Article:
Violet Friend - Star Wars' British Great Grandfather
In the mid-Fifties the analysts and planners believed that from 1960 the UK would be under threat of attack by medium range missiles. These were the missiles that would trigger the Cuban Missile Crisis, such as the 750 mile (1200Km) range R-5 (NATO designation: SS-3 Shyster) launched from Eastern Europe or 1100 mile (1700Km) range R-12 (NATO designation: SS-4 Sandal) launched from the Soviet Union.
The UK had weathered attack by ballistic missiles in the late war years when the Wermacht had launched its A4 rockets at London, so the memory of the lack of defensive capability was still fresh in the planners' minds. Given the situation, a research programme was set up to counter such threats. The Ministry of Supply (charged with weapons development and procurement) had placed study contracts with English Electric Co and Marconi to develop a defence against ballistic missiles in 1954. By February 1955 Air Staff Target AST 1135 for defence against ballistic missiles was drawn up. As the programme grew, the other main players in the SAM business, Bristol Aircraft Ltd and Ferranti Ltd became involved. The entire programme was given the colour code name "Violet Friend".
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The initial phase of this programme (referred to as "interim" in contemporary accounts) was initiated in early 1957. This would be integrated with the guided weapons then under development, such as the "Stage 1 and 1 1/2" Surface to Air Guided Weapons (SAGW). These were Bristol's Bloodhound I and English Electric's Thunderbird I. It was hoped that this integration would provide "simple" defence against all airborne threats from 1963.
To expedite the interim system's entry into service, existing hardware or hardware in the later stages of development was to be used as far as possible. This would also allow the programme to be cancelled at minimal cost if a more complex threat evolved before the system was deployed. The system was required to handle up to six ballistic missiles engagements at a time, each missile requiring dedicated tracking radars.
A quartet of radars would be utilised for each engagement: An early warning radar, AMES Type 85 "Blue Yeoman", a AN/FPS-16 boost tracking radar, a second AN/FPS-16 warhead tracker and finally an AMES Type 83 "Yellow River" Target Illumination Radar (TIR) for the Bloodhound. The AN/FPS-16 was a US built, three-dimensional, missile-tracking radar that would become the mainstay of UK guided weapons trials at Aberporth and Woomera. The AN/FPS-16 was capable of tracking very small high-speed targets and is still in use around the world for this purpose today.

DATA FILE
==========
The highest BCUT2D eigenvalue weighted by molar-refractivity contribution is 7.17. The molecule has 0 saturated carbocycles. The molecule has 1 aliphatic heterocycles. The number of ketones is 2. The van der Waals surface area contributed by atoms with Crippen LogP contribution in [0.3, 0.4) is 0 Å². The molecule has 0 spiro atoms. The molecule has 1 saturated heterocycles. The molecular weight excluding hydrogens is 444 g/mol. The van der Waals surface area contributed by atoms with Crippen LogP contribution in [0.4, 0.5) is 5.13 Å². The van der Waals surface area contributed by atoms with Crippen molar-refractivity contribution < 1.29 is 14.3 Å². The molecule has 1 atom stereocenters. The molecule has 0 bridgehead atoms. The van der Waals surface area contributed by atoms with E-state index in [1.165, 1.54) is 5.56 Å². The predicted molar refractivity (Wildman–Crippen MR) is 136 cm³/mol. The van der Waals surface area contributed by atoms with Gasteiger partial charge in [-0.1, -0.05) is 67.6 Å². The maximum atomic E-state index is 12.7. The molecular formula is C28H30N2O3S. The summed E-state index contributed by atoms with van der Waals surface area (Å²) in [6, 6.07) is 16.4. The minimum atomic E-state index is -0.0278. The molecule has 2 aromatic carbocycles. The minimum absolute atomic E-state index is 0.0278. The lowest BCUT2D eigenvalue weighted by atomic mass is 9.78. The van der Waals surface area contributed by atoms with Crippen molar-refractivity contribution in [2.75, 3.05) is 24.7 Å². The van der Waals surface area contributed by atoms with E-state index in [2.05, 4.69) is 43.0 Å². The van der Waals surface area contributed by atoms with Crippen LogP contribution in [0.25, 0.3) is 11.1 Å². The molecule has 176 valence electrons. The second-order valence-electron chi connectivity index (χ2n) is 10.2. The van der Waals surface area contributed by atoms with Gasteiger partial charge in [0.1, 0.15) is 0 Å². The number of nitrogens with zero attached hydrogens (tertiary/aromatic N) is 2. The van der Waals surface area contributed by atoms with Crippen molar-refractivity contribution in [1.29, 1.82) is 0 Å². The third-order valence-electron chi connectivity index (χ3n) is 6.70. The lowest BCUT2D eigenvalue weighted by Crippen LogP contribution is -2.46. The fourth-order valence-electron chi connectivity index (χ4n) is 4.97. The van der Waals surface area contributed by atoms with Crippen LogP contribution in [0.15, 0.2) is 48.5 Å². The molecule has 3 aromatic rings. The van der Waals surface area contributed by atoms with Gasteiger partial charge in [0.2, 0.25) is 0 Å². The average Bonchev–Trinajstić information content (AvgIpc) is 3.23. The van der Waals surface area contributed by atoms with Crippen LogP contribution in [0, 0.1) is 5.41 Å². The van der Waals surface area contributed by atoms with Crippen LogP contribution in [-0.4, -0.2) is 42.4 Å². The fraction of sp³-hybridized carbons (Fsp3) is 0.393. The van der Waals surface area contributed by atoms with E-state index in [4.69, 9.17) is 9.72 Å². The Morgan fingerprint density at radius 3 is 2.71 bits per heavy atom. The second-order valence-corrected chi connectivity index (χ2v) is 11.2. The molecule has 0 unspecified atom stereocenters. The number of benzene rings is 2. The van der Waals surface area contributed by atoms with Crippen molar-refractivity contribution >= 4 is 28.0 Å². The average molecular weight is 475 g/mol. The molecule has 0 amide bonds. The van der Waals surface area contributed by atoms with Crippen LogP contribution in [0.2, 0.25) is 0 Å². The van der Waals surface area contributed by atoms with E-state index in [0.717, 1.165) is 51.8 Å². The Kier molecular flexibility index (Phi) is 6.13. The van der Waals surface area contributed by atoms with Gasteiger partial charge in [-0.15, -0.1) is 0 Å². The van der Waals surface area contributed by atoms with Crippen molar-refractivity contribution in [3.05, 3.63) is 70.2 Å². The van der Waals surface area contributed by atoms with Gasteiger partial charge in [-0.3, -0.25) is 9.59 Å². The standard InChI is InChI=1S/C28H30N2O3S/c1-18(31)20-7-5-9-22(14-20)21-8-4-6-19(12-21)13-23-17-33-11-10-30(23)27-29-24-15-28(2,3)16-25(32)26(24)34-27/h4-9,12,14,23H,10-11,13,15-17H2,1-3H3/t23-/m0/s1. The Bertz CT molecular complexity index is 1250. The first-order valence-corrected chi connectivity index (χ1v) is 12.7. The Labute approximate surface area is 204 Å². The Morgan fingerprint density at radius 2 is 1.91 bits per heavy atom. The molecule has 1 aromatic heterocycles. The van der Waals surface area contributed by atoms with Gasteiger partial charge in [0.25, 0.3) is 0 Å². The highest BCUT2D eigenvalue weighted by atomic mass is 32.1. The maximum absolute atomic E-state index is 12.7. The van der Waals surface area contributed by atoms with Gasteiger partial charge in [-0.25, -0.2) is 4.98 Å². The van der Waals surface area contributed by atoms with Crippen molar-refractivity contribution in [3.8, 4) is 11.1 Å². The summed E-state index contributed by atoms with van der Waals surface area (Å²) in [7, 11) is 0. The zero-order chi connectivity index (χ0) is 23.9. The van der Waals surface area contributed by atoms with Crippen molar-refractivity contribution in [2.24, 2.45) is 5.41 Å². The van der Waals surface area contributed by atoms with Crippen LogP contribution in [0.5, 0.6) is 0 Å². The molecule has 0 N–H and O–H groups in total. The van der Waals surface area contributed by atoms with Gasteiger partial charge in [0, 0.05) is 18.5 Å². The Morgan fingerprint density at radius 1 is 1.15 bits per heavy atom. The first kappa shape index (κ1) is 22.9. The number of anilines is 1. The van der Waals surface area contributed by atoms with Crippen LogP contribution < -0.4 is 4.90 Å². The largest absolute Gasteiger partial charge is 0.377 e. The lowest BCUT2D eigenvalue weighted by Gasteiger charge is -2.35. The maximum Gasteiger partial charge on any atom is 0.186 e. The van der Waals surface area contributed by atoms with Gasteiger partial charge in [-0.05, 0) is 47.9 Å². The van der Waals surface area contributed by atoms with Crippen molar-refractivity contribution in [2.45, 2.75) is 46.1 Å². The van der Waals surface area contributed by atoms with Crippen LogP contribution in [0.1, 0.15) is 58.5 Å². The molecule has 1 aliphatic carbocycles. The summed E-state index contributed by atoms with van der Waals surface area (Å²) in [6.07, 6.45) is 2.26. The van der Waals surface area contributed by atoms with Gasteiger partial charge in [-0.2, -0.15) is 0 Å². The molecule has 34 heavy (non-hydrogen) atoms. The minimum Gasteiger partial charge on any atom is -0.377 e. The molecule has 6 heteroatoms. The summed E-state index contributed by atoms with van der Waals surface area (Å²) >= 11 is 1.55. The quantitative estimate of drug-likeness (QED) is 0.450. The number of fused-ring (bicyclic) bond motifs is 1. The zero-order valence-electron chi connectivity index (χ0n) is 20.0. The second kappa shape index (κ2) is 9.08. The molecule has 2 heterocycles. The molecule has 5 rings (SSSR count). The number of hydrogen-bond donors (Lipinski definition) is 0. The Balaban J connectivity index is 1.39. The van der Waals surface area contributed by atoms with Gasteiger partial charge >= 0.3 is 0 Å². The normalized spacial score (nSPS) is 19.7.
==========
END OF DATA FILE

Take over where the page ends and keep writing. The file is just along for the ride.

The Blue Yeoman early warning radar would be located in East Anglia, possibly at RAF Watton. The warhead tracking AN/FPS-16 radars would be sited in Holland, in the south near Terneuzen and in the north on the island of Terschelling. The rationale behind this was that the conical shaped re-entry vehicle had a very small frontal radar cross-section, so it was thought that a radar transmitting from the side had a better chance of tracking the re-entry vehicle. These locations also allowed improved missile tracking and targeting information for the interception system. Further AN/FPS-16 radar sets would be sited in the interception area in Eastern England to track the boosters. These would be co-located with the missiles at sites such as Coltishall, Felixstowe and Strubby.
Violet Friend in action
"Blue Yeoman" would detect the MRBM as it rose above the radar horizon. The booster tracking AN/FPS-16 would be directed onto the booster and track it until RV separation.
The warhead tracking AN/FPS-16 would use the boost tracker information to acquire the warhead.
The warhead would be tracked until it came within the engagement envelope of the Bloodhound.
RV trajectory and speed data would be fed to the missile guidance computer and the Bloodhound would be launched. The "Yellow River" Target Illumination Radar would guide the Bloodhound to its target. The Bloodhound would intercept the RV at an altitude between 30000 - 40000ft (9144 - 12192m), hopefully before the warhead was armed.
The Bloodhound, in its Series 2 Mk2 guise, would probably have been armed with a nuclear warhead, with lightweight devices such as "Indigo Hammer" in development for such applications.
The Violet Friend project was terminated in 1962. In a summary report on ABM systems in general, Theodore Von Karman, the aerodynamicist and highly respected analyst, summed it all up in a single sentence: "Whoever solves the ABM puzzle first will have a considerable advantage".
Perhaps forty years on Von Karman's successors might see this puzzle solved. Not many people are holding their breath.
For more information see "Violet Friend" Air Pictorial, Nov 2001
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